The state will pay airBaltic 90 million euros more for not flying
The decision of the Cabinet of Ministers of Latvia on August 17 almost coincides with the news of airBaltic that the company received another new aircraft Airbus A220-300 at Riga Airport on August 22. The planes were negotiated ten years ago when such planes were still in the process of being built by the Canadian company Bombardier. According to the stages of construction of the aircraft, the order was specified in increasingly binding agreements for both parties. Unexpected difficulties forced the aircraft manufacturers to abandon their brand for Airbus money to complete the project. When the construction of the aircraft was launched, airBaltic became the first buyer and user of this aircraft. The world's first passenger flight with Airbus A220-300 aircraft took place on December 14, 2016, on the route Riga - Amsterdam. In this way, airBaltic acquired the right to 50 aircraft as if with a price discount for advertising and testing the specific project. On August 22, airBaltic got on its 29th new aircraft, which the company does not need at least for the time being due to international traffic restrictions because of Covid-19. No one could have imagined such restrictions at the time of ordering the aircraft, but Covid-19 does not mean the automatic cancellation or postponement of aircraft orders. It is likely that the order could be canceled only by getting rid of airBaltic with high risks that aircraft builders or buyers of their rights will still try to recover debts from the Latvian state that have not been paid by the state-owned company airBaltic. It is currently not possible to sell aircraft or aircraft order rights, as airlines around the world are in a similar situation to airBaltic. States keep supporting airlines in the hopes that in other countries, money and public patience will run out sooner. The aircraft of these other countries will then be scrapped, while the aircraft of the countries and airlines who endured will fill the market for air passenger transport that will begin to grow after Covid-19.
Due to Covid-19, the Latvian state has already invested 250 million euros in airBaltic and written off the company's debts to the state in the amount of 37 million euros. The hundreds of millions of euros with which the state had to buy out airBaltic from the privatization schemes in which the former Minister of Transport Ainārs Šlesers had entangled the company in are not included here. It is not possible for him to have such a political force in the next Saeima elections that would really endanger the current ruling coalition. A threat to the coalition would mean a threat for A. Šlesers to await the elections in prison.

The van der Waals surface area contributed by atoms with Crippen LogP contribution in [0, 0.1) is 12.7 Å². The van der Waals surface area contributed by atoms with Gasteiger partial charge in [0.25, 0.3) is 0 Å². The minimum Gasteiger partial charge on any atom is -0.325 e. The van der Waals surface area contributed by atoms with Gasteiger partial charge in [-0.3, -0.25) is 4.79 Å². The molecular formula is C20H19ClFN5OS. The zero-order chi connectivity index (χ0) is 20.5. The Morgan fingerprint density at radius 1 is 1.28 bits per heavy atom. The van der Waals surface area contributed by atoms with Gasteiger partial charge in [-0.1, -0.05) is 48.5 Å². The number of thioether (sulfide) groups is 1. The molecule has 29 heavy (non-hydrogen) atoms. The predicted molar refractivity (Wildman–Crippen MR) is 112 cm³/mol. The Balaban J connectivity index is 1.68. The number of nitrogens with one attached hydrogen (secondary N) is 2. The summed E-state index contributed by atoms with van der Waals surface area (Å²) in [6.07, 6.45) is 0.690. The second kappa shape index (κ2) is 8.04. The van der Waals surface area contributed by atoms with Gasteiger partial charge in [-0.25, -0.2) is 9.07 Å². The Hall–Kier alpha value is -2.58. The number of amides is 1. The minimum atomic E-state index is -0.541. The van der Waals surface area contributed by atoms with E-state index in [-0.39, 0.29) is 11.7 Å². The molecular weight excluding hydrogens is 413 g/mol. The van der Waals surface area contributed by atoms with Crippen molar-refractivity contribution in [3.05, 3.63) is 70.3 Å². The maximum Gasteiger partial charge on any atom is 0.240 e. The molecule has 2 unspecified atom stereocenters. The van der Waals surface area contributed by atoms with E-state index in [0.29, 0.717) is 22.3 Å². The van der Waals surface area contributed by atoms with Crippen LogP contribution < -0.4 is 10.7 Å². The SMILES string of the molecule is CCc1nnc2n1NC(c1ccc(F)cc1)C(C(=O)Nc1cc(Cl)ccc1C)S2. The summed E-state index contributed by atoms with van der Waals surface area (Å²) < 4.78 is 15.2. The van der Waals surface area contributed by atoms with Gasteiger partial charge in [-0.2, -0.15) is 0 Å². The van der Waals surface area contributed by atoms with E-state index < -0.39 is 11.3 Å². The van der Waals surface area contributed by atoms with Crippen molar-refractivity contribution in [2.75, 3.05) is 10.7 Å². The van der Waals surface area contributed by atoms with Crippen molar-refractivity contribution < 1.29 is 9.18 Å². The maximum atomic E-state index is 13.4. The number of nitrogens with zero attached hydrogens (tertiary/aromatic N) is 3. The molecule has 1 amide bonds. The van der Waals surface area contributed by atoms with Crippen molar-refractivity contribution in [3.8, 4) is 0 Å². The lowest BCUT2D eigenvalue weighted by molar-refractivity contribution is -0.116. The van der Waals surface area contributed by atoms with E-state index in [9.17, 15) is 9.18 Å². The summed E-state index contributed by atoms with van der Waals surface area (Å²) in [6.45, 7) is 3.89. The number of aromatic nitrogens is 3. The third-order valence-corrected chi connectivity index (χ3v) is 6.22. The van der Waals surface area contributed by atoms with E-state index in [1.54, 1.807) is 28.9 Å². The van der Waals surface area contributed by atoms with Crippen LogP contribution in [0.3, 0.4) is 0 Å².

State gifts to airBaltic are presented as investments in the company's share capital, which is estimated to have reached 506.5 million euros. In reality, of course, the company does not have any half a billion euros in bank accounts or in the value of new aircraft, because the money for these aircraft has not been paid. Accordingly, airBaltic cannot get money for the sale of its gleaming fleet.
The company's equity must now be negative or close to negative again. The company is flying on a worn-out pillow of working capital.
The state's investment in the company's share capital counts as a loan in the sense that the state will sell the company's shares, in which the invested money is converted. In reality, this is just a pretext to get into society's good graces, because no one will buy the shares of a company whose value is not covered by money or property.
It is undeniable that airBaltic has a market share in air transport. The words said by Martin Gauss, CEO of airBaltic (also Chairman of the Board or President, as appropriate) on July 29 that the number of passengers in July increased by 90% compared to June sound very nice. On the other hand, the opposite impression can be created by adding to airBaltic's excuses that the total of 328 thousand passengers carried in the first half of this year is far from half of the 1.34 million passengers that airBaltic was able to get in the previous Covid year. A sharp increase in the number of passengers in the second half of the year could do nothing more than repeat last year, followed by a repeat request for the next portion of public money.
Instead of its own money, the airBaltic cash register has only a list of creditors' claims, where coupons for the bond issue made in July 2019 stand in the place of honor. At the time, airBaltic was proud that lenders had entrusted it with 200 million euros over five years at a rate of 6.75% per annum. Now airBaltic is proud to have given its second bond coupon payment of 13.5 million euros to international financial speculators last month. Under normal circumstances, it is inconceivable that someone would buy airBaltic shares sooner than the company would have paid off the principal amount of the bonds with all the coupons. This is not to say that it would not be possible to sell shares or airBaltic itself at all in the event of an abnormal situation such as hyperinflation or political and military conflicts.